Dr. T dressed down Dr. H for treating his patient in a “reckless” manner, and he called Buddy’s owners to tell them he wanted to modify their dog’s protocol. Since the owners were long-time clients of Dr. T, they honored his wishes but also told him that they felt Buddy was doing very well on Dr. H’s natural protocol.
The two veterinarians then met to clear the air. Dr. T, while appreciative that Dr. H pitched in with Buddy while he was away on vacation, was nonetheless adamant that his patients should not receive holistic treatments for medical issues. Dr. H, of course, did not agree and felt that as long as he discloses to clients the “untested” yet anecdotal success of the use of holistic remedies, he is within his ethical and professional boundaries.
Dr. T decided they would have to agree to disagree, and he let Dr. H know he no longer wanted his help with his patients in his absence.
Despite Dr. T’s Disapproval, Dr. H Was Well Within His Professional and Ethical Boundaries in His Treatment of Dr. T’s Patient.
According to Dr. Marc Rosenberg writing for dvm360, Dr. H:
“… was well within his rights as a licensed practitioner to prescribe holistic medications for [Buddy], as long as he also informed the pet owners that these were not FDA-approved products. This is not to say that they would not work but rather that they had not been subjected to the FDA scrutiny required to achieve approved status.”
Dr. Rosenberg goes on to say that he uses both mainstream and holistic medications in his own practice. He talks with pet owners about the differences between the two types of medications and they make the decision together as to the best way to proceed.
Needless to say, my approach in this case would be similar to Dr. H’s. His suggestions were excellent. I would also recommend physical therapy and perhaps acupuncture or chiropractic to help with Buddy’s arthritic hips and spine.
Why I Almost Always Start with Natural Healing Therapies, and View Prescription Drugs as an Option of Last Resort
Since Buddy’s health problems were relatively mild and certainly not life threatening, I would recommend natural remedies and therapies first and continue to closely monitor the dog’s liver enzymes and urine pH, along with his mobility and quality of life.
If Buddy’s liver enzymes were headed in the right direction on his follow-up blood tests, if his urine pH also dropped into a healthy range, and if his arthritis was being well managed, I would consider his natural healing protocol a success. Then I would continue to routinely monitor his progress and overall health.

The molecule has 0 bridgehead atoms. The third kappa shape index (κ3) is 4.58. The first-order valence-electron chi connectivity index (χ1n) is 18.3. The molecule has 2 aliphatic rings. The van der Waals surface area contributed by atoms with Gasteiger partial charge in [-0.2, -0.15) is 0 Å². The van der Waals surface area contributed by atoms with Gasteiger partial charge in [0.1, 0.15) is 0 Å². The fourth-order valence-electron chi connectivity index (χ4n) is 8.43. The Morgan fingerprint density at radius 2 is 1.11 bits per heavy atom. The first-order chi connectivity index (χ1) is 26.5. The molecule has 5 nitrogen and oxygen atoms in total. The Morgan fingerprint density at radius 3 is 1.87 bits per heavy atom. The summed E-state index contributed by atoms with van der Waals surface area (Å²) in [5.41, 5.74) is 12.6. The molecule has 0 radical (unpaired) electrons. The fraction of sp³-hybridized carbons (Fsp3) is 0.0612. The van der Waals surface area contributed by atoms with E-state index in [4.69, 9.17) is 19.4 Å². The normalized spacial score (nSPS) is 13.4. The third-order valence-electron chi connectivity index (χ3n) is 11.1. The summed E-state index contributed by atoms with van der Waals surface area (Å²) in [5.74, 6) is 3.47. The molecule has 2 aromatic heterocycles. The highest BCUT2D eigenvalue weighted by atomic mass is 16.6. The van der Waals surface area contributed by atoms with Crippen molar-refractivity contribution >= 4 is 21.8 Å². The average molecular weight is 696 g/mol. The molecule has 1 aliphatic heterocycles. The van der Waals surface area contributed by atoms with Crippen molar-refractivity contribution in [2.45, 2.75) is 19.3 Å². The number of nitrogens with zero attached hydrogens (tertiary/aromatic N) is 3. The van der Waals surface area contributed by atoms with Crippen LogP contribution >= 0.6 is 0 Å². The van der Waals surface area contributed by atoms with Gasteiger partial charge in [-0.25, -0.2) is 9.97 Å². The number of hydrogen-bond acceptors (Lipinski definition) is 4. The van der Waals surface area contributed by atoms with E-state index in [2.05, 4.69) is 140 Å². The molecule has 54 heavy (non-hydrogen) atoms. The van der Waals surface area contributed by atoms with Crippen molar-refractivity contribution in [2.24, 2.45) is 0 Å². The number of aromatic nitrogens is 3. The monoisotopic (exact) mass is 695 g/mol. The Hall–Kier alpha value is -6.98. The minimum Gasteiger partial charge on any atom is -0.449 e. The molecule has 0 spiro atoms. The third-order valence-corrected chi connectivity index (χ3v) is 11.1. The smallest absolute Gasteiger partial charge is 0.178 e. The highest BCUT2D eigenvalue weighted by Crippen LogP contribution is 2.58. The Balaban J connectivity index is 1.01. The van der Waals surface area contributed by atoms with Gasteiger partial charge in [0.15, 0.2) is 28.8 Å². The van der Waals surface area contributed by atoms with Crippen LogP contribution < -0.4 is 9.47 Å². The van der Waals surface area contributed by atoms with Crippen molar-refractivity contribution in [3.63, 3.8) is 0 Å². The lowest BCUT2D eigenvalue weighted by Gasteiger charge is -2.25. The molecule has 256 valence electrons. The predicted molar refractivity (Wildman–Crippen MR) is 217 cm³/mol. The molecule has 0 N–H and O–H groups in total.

If, on the other hand, part or all of my recommended protocol was not having the desired effect, I would try other combinations of natural remedies and possibly further diagnostics, if warranted. Sometimes it takes several different combinations of therapies and protocols before healers find the combination that unlocks the body’s innate healing mechanisms. As long as Buddy’s health remained stable and he was comfortable, I would only move to traditional “FDA-approved” drugs if all my efforts failed or Buddy’s condition seemed to suddenly worsen or his quality of life plummeted. In my experience, it’s very rare for an animal with Buddy’s mild, age-related health issues to be completely unresponsive to natural therapies.
If a health condition can be resolved or well-managed with natural treatments that have no known side effects, why take risks with synthetic pharmaceuticals that almost certainly come with side effects?
One of the tremendous benefits of Dr. H’s approach, and mine, is that if we can reverse or manage a disease process with safe, natural treatments, we are able to avoid the inevitable, often significant side effects of those FDA-approved medications Dr. T swears by. Most importantly, many holistic modalities treat the root causes of disease, not just the symptoms, which are most commonly addressed with traditional drug protocols.
From my point of view, traveling the safer, more natural route first is the essence of this statement from the Hippocratic Oath:
"I will follow that system of regimen which, according to my ability and judgment, I consider for the benefit of my patients, and abstain from whatever is deleterious and mischievous".
First, do no harm.